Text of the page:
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University of Toledo official fears for black studies

  • University-of-Toledo-official-fears-for-black-studies

    Abdul Alkalimat, left, participates in a meeting at the Student Union on the future of Africana studies at UT.

  • University-of-Toledo-official-fears-for-black-studies-2

    Hancock, right.

University-of-Toledo-official-fears-for-black-studies

Abdul Alkalimat, left, participates in a meeting at the Student Union on the future of Africana studies at UT.

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Abdul Alkalimat, director of the University of Toledo's Africana studies program, said yesterday he believes there is an effort afoot to reduce or eliminate the program he has guided for the past decade.

Speaking during a meeting with other faculty members and students at UT's Student Union yesterday, Mr. Alkalimat said the black studies program had been cut out of discussions that will shape the future of the college of arts and sciences.

But two university officials denied the allegations, including one who was in attendance at the meeting.

Samuel Hancock, who is UT President Dr. Lloyd Jacobs' assistant for institutional diversity, told Mr. Alkalimat at the meeting that the president had no intention of getting rid of the Africana studies program.

He said Dr. Jacobs addressed that very issue at a diversity meeting Monday night.

"Dr. Jacobs said very emphatically there is no attempt on his part, there is no desire, and there is no movement to get rid of [Africana studies]," Mr. Hancock said.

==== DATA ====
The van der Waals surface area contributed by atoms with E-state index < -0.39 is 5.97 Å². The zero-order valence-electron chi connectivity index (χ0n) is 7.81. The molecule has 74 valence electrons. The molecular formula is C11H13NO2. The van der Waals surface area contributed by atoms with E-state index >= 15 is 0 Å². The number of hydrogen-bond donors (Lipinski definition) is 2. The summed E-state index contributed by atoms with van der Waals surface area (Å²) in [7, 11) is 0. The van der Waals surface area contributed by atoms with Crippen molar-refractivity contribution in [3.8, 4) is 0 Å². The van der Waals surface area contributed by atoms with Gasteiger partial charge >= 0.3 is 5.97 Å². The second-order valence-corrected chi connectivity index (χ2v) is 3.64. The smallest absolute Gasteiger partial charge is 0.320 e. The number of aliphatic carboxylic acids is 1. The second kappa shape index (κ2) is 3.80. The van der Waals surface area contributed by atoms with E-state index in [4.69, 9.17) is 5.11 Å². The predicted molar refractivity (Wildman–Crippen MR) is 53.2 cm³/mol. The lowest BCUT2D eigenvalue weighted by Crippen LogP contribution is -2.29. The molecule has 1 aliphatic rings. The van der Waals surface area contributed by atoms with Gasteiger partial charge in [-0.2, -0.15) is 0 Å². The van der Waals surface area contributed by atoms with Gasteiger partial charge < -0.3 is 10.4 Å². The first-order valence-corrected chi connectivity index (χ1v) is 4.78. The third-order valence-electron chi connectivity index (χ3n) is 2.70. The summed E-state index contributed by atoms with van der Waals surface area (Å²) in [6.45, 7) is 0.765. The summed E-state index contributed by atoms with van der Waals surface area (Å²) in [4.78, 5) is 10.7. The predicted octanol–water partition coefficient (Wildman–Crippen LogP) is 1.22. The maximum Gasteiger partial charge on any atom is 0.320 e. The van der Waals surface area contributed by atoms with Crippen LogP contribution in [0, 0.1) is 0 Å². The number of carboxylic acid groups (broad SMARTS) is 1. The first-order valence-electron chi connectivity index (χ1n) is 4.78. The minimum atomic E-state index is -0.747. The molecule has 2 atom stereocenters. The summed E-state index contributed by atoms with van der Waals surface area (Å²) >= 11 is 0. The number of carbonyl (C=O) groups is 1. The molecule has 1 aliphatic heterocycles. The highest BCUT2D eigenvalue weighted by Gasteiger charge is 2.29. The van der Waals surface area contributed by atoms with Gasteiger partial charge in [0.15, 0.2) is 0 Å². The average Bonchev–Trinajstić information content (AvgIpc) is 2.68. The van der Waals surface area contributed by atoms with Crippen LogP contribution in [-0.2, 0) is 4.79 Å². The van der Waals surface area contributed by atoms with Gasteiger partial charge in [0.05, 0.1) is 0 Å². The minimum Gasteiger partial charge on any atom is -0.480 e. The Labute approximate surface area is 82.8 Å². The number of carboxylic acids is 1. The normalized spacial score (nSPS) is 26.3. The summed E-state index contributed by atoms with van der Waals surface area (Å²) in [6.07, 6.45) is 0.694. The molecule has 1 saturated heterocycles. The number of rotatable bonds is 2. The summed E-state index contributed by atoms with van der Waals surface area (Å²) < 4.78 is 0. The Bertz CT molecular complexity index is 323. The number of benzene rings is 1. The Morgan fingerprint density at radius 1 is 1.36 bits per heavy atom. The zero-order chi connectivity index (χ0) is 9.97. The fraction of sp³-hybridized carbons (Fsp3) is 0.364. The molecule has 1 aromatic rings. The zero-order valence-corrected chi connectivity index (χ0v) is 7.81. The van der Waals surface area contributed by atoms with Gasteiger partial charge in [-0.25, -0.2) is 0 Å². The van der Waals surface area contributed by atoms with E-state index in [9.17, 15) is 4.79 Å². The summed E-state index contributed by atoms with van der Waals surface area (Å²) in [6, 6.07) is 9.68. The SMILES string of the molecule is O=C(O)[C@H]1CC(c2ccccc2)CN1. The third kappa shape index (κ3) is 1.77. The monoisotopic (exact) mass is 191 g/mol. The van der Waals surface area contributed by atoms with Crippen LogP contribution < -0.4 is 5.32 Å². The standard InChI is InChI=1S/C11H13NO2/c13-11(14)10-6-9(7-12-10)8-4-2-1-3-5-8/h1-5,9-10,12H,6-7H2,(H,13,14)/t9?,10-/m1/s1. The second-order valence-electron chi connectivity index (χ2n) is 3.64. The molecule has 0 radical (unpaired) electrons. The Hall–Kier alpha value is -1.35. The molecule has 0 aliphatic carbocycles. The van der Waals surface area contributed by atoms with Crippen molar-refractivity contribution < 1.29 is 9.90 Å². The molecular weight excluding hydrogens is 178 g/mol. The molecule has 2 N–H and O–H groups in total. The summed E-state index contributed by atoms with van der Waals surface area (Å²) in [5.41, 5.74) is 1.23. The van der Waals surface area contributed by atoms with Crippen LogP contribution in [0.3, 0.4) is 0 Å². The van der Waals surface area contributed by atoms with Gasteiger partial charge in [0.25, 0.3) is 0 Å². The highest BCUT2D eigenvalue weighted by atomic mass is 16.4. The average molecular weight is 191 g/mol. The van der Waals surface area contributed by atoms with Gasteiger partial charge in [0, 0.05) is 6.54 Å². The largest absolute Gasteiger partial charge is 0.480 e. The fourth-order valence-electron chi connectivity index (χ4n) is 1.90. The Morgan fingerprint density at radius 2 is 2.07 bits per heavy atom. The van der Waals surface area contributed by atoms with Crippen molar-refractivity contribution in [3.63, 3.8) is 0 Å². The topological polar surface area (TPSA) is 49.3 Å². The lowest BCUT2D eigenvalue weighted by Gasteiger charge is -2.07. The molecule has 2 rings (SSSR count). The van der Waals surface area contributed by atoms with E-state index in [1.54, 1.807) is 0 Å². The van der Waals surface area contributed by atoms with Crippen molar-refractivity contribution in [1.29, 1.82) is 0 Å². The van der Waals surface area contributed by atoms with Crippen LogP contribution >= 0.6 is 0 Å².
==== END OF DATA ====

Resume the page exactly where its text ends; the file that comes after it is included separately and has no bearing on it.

University-of-Toledo-official-fears-for-black-studies-2

Hancock, right.

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Sue Ott Rowland, dean of the college of arts and sciences, likewise denied there was any effort under way by her or anyone else she knows of to cut or eliminate Africana studies.

Mr. Alkalimat, the only director the department has had, said earlier this month he announced his retirement from the position, effective next spring at the end of the 2006-07 academic year.

He said the fact that the uni-versity has not named an interim director to take his place at the helm of a program he believes has historically lacked resources and faculty leads him to believe that the program is on the verge of being phased out.

Mr. Alkalimat said he resigned earlier this year because he believed an interim director would be named.

He was joined by Morris Jenkins, an assistant professor for criminal justice; Martino Harmon, director of the Office of African-American Student Enrichment, and several students.

"When I resigned and freed up that [faculty position], and the university reneged [on naming an interim director], it was clear that we needed to have a public discussion on this," Mr. Alkalimat said.

"If we cannibalize black studies, little benefit will go to anybody else, and a tremendous loss will be experienced."

Ms. Ott Rowland said she was surprised by Mr. Alkalimat's meeting yesterday because she wants to see the program strengthened. "What we want to figure out is how to position that program where we can grow it back again," she said. "It has really dwindled in size, and I'm not sure why."

Ms. Ott Rowland said the college has been going through a reorganization for the past year and every program director has been involved in those talks.

She said all the college's programs are under review but none of them - including Africana studies - is targeted for cuts or elimination.

Contact Clyde Hughes at:

chughes@theblade.com

or 419-724-6095.

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